feels right. I think 'things' have influenced, but I am not sure I accept the term meddled. In my way of thinking, now, I would describe it more as an agreement made for THIS experience. This universe, or whatever you want to call it. Like the rules of the game. Many games, lots of different rules, lots of choices of which game to play. Maybe playing them all at once.



posted on Jun, 2 2009 @ 02:47 PM
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Your forgetting how many people are willing to lie.. or are really just very very poorly educated. Its nice to think that the universe is filled with magic genies and jonny cage is out there some where practicing shooting green fireballs from his hands.

These kinds of mystical things are the desires of children. Power that comes without responsiblity or effort. Knowledge that comes without suffering or determination. Just fall into some green sludge and youll be "wild thing" in no time.

Its just a trap. Those children hoping for magical super powers or a chance to talk to thier loved ones as ghosts will spend their lives chasing that illusion ...which is exactly its purpose.



posted on Jun, 2 2009 @ 02:52 PM
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Originally posted by Wertdagf
Your forgetting how many people are willing to lie.. or are really just very very poorly educated. Its nice to think that the universe is filled with magic genies and jonny cage is out there some where practicing shooting green fireballs from his hands.

These kinds of mystical things are the desires of children. Power that comes without responsiblity or effort. Knowledge that comes without suffering or determination. Just fall into some green sludge and youll be "wild thing" in no time.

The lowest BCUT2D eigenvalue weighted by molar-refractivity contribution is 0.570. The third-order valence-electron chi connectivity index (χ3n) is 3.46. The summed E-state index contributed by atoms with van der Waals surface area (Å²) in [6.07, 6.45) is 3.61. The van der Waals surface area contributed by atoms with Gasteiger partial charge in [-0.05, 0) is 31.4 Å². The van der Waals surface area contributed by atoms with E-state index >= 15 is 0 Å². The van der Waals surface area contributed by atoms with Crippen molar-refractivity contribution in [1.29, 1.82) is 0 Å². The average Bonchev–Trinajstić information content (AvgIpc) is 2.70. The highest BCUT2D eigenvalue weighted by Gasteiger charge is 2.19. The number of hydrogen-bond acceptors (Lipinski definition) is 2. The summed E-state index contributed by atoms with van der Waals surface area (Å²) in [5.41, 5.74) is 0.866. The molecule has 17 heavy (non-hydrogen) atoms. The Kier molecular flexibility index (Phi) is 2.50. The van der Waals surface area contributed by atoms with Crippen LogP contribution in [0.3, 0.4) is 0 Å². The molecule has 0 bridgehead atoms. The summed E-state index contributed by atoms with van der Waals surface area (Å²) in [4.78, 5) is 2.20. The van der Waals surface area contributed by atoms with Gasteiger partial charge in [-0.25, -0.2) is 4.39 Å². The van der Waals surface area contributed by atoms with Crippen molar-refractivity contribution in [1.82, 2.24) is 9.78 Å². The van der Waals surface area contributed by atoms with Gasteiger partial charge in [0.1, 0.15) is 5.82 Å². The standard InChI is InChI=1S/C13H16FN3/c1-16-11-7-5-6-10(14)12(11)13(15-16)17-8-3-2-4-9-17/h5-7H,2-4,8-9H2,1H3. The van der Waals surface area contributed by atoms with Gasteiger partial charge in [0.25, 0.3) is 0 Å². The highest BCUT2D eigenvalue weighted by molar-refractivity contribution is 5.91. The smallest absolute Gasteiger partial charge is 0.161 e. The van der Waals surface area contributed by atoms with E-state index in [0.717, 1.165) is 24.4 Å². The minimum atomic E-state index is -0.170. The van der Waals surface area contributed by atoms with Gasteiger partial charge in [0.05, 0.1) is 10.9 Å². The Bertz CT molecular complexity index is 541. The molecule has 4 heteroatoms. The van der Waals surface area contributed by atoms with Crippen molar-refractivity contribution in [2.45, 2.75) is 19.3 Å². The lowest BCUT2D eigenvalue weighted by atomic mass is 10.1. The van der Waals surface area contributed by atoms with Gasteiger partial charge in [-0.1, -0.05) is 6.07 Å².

Its just a trap. Those children hoping for magical super powers or a chance to talk to thier loved ones as ghosts will spend their lives chasing that illusion ...which is exactly its purpose.
desires of children? mysticism? spirituality?
You confuse me with the references. sludge jonny cage green fireballs?
What I get from your post is responsibility, suffering, and determination. All of which sound like negative experiences. Chasing illusions has a purpose? What is that? Besides being childish?



posted on Jun, 2 2009 @ 03:06 PM
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Personally I'm pretty averse to the term atheist as it doesn't seem to allow much room to maneuver ones personal opinions around in. As I understand the definition of the term, it is strictly the disbelief in a god-like deity, or any deity whatsoever. Many people call themselves atheists, but by that pronouncement you are stating in very absolute terms that you believe there is no deity whatsoever. There is no room for maybes or possibilities, atheism is the final conclusion that there is definitely nothing out there in the way of a mythical god-entity.

Agnosticism is a far friendlier term in my opinion. Agnosticism accepts that there is no evidence whatsoever to indicate a god-entity, but does not preclude the notion, it is just that there is no evidence to conclude a god, but the possibility remains...

To be a true atheist is to say that you do not even believe in the possibility of a God.

Mysticism keeps life interesting



posted on Jun, 2 2009 @ 03:26 PM